The narrow passage of Wideford Hill.

Such is the case at the many portal “tombs” across the Orkneys, the most famous of which is the spectacular Maes Howe. Though archaeologists call these structures tombs, very few remains have been excavated from them– in some, none at all. The word “tomb” as been a reductive name for these structures that were more most probably sacred– perhaps calendar machines, astronomical observatories, or sites of shamanic seclusion. This argument has been put forth in the compelling and fantastical Uriel’s Machine. Like Robert Graves’ The White Goddess, it is more wish than fact, but with so much prehistory, this is what we have to go on, and it is enough.

Now that Skara Brae (a stone-age, subterranean village) and Maes Howe are World Heritage Sites, tourists are herded in and jokes are made about The Flintstones and Vikings, who used the tombs as hide-outs, having a “lads night in”. These distinctly spiritual places are reduced to fun-facts and family entertainment. The official line is that these were, basically, stone age mausoleums. To the predominantly Christian world-view that currently describes these sites, the lives of these people who built these places resemble our own lives in the most narrow way, and their ideas of the cosmos are reduced to naive superstition.

carved_stone_objects_skara_brae.jpg

For instance, these are “stone things” found at Skara Brae. These are in a display case at the site. The viewer is not reminded of essential ideas here– that these were made by people who we have considered to be cavemen. And they were made without stone tools. These powerful objects and indeed verything about these sites argues that they are more mysterious and alien than what the official Scottish Heritage line will let on.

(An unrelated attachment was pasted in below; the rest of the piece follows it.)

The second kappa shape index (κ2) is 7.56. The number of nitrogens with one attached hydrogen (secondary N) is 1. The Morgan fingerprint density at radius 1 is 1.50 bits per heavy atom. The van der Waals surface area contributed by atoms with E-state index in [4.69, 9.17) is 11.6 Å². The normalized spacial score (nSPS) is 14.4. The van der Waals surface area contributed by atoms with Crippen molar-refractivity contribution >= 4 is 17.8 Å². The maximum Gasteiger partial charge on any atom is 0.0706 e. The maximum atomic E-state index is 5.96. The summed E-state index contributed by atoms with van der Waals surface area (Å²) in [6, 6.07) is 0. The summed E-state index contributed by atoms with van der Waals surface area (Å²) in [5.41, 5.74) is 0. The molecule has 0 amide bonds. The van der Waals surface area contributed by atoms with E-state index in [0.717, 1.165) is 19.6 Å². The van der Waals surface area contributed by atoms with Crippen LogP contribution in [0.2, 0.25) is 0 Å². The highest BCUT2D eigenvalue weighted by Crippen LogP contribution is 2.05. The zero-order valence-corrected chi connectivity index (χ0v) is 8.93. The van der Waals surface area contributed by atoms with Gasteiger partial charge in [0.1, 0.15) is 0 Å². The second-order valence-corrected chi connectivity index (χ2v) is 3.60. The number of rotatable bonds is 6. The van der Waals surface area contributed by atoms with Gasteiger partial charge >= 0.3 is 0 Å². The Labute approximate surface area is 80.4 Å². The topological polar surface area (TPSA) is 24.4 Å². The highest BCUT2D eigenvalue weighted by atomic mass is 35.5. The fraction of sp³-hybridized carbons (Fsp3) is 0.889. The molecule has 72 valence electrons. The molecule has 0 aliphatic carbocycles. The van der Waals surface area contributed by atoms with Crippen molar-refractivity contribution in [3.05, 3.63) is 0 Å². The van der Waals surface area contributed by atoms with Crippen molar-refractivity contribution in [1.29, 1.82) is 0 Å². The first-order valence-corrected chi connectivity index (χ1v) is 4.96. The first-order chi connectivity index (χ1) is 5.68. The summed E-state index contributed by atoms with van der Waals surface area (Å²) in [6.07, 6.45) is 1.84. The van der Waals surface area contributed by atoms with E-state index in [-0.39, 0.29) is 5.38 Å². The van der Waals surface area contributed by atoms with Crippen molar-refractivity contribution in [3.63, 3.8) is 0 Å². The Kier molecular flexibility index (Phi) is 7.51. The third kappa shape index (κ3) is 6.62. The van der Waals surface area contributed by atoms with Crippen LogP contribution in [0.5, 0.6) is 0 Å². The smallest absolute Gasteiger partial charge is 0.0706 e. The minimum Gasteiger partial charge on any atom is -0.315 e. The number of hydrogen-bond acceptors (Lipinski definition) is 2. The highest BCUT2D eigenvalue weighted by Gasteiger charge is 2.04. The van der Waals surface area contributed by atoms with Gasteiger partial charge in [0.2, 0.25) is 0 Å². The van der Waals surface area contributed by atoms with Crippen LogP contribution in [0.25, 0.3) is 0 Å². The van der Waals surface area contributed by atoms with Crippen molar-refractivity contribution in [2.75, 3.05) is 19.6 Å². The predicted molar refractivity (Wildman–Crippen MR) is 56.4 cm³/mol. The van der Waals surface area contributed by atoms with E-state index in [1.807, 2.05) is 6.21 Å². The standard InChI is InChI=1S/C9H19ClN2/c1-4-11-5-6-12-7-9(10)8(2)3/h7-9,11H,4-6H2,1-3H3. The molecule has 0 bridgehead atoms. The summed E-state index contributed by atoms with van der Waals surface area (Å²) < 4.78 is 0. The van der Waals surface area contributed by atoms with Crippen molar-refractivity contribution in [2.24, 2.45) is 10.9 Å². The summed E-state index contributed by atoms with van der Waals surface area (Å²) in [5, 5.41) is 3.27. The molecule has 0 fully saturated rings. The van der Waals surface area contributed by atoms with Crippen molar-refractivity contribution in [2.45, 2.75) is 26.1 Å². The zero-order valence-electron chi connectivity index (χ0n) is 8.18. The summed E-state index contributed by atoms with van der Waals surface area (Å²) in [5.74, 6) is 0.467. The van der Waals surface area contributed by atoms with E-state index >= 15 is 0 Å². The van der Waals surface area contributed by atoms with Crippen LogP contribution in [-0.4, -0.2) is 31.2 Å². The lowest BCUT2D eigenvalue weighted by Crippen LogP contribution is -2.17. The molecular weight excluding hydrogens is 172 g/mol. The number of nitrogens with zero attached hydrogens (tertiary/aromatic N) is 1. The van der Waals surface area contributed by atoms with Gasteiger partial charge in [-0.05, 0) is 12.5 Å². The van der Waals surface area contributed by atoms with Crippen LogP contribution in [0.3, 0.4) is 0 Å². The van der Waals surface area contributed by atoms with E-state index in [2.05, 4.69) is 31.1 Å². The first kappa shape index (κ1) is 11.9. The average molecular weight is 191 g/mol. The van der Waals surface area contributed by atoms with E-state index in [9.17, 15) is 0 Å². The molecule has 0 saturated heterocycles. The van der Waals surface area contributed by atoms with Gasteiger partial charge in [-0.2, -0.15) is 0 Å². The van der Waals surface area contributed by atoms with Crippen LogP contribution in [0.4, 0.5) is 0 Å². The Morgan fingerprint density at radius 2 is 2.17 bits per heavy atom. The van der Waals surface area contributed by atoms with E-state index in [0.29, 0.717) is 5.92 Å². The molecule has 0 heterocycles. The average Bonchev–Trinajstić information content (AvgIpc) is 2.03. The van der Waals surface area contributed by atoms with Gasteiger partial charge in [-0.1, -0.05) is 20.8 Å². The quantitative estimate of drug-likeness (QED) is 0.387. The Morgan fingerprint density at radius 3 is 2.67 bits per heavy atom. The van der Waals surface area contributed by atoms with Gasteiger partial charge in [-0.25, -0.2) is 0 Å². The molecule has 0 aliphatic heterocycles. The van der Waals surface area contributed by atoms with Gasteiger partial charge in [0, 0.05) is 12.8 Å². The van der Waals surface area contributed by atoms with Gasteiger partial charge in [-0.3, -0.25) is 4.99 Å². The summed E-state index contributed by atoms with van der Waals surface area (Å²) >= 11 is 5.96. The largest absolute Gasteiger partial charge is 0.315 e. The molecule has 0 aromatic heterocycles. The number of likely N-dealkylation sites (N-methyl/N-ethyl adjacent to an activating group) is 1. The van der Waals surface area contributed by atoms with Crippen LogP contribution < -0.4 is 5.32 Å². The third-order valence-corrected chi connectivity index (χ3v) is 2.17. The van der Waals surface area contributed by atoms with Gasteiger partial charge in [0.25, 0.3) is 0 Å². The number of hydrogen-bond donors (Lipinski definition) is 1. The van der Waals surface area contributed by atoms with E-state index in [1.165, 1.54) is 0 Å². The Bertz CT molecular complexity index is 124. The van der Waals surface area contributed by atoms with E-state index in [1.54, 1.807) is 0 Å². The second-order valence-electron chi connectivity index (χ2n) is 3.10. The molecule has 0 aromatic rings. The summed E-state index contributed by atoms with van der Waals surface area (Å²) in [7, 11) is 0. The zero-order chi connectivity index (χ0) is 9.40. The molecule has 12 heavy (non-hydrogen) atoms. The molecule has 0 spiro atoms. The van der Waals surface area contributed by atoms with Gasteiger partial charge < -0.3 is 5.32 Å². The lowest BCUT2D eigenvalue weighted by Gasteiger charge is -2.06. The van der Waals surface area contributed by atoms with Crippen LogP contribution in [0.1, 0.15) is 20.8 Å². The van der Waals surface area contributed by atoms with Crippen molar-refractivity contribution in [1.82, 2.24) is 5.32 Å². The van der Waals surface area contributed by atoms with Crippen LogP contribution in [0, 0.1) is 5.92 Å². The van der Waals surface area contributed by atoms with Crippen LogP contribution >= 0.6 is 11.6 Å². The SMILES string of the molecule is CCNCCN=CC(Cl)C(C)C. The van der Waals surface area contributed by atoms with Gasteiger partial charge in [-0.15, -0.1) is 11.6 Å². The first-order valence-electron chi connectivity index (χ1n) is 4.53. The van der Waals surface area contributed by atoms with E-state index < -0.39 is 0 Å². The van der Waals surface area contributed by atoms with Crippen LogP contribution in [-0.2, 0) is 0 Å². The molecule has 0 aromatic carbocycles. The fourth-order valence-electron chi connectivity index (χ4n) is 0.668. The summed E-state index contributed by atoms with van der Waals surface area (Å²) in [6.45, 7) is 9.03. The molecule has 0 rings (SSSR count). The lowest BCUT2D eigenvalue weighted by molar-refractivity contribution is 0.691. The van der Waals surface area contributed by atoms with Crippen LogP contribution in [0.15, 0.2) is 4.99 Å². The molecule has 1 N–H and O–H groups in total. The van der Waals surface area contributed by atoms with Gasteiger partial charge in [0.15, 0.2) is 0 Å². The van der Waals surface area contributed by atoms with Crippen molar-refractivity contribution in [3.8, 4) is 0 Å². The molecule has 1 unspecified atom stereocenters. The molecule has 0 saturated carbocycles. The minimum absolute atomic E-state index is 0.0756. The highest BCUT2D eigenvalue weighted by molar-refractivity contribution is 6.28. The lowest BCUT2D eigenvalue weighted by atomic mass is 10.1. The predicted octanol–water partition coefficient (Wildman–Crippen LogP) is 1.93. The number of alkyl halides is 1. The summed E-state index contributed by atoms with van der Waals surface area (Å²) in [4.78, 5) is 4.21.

The chambered cairns were designed to be entered via a “creep” or narrow passageway in the earth. The womb analogy is inevitable here, though in all the writings on the subject I have read, only Julian Cope seems to notice this. And, with all due respect for his tireless work on increasing awareness of Neolithic pagan heritage, he sees Mama in everything.

This is the moody and charming Wideford Hill cairn. Unlike the other cairns we visited, this creep was too narrow to crawl through. One must climb in from the top, where the cairn was busted open durning (Victorian era?) excavation.

But for those visitors who are not content to be merely bussed to the major sites and herded around the perimeter, there are myriad cairns that can be explored on their own terms. Using an OS map, M and I were able to locate several, each with its own kind of darkness. Outside each cairn there is a wooden box containing a torch whose batteries are either dead or dying.

But it’s the ritual of crawling that gives the place meaning– knowing that everyone who entered (save the brutal Victorian archaeologists or Viking raiders who came in through the top) had to do it on all fours.

Here I am in the Fairy Knowe, or “tomb of a dog cult”– 24 dog skulls were found inside, but only 7 human skulls. This cairn was on Cuween Hill, just up the road from our cottage. The stone-age masonry– like at Maes Howe– is amazing. You can see it behind me. The creep of Fairy Knowe is 18 feet long– I scampered in and found the darkness warm– the shadows ocher colored. Inside was a feeling of safety, and wild information there for the taking, if one were to crawl further into one of the rooms. But I didn’t. You really have to be ready to do that, and I wasn’t.